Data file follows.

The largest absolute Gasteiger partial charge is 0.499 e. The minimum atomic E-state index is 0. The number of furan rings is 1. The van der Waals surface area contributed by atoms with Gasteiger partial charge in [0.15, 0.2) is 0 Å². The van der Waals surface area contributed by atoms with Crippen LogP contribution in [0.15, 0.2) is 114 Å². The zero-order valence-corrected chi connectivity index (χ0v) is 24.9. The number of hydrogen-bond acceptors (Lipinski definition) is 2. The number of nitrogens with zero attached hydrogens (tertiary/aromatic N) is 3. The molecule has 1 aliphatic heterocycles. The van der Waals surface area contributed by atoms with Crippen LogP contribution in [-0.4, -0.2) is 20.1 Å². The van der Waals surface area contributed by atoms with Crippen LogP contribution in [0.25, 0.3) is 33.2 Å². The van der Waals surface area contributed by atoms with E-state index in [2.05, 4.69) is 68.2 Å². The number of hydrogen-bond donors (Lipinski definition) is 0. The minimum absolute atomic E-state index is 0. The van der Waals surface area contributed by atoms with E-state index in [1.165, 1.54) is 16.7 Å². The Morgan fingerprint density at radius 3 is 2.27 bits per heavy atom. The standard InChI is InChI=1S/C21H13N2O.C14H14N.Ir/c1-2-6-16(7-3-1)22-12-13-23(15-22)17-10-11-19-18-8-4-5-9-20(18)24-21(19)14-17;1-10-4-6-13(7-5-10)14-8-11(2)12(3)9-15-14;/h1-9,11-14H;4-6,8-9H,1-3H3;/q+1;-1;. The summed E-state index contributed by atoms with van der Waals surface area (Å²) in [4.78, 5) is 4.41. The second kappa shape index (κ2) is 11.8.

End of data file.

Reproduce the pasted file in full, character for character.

The largest absolute Gasteiger partial charge is 0.499 e. The minimum atomic E-state index is 0. The number of furan rings is 1. The van der Waals surface area contributed by atoms with Gasteiger partial charge in [0.15, 0.2) is 0 Å². The van der Waals surface area contributed by atoms with Crippen LogP contribution in [0.15, 0.2) is 114 Å². The zero-order valence-corrected chi connectivity index (χ0v) is 24.9. The number of hydrogen-bond acceptors (Lipinski definition) is 2. The number of nitrogens with zero attached hydrogens (tertiary/aromatic N) is 3. The molecule has 1 aliphatic heterocycles. The van der Waals surface area contributed by atoms with Crippen LogP contribution in [-0.4, -0.2) is 20.1 Å². The van der Waals surface area contributed by atoms with Crippen LogP contribution in [0.25, 0.3) is 33.2 Å². The van der Waals surface area contributed by atoms with E-state index in [2.05, 4.69) is 68.2 Å². The number of hydrogen-bond donors (Lipinski definition) is 0. The minimum absolute atomic E-state index is 0. The van der Waals surface area contributed by atoms with E-state index in [1.165, 1.54) is 16.7 Å². The Morgan fingerprint density at radius 3 is 2.27 bits per heavy atom. The standard InChI is InChI=1S/C21H13N2O.C14H14N.Ir/c1-2-6-16(7-3-1)22-12-13-23(15-22)17-10-11-19-18-8-4-5-9-20(18)24-21(19)14-17;1-10-4-6-13(7-5-10)14-8-11(2)12(3)9-15-14;/h1-9,11-14H;4-6,8-9H,1-3H3;/q+1;-1;. The summed E-state index contributed by atoms with van der Waals surface area (Å²) in [4.78, 5) is 4.41. The second kappa shape index (κ2) is 11.8.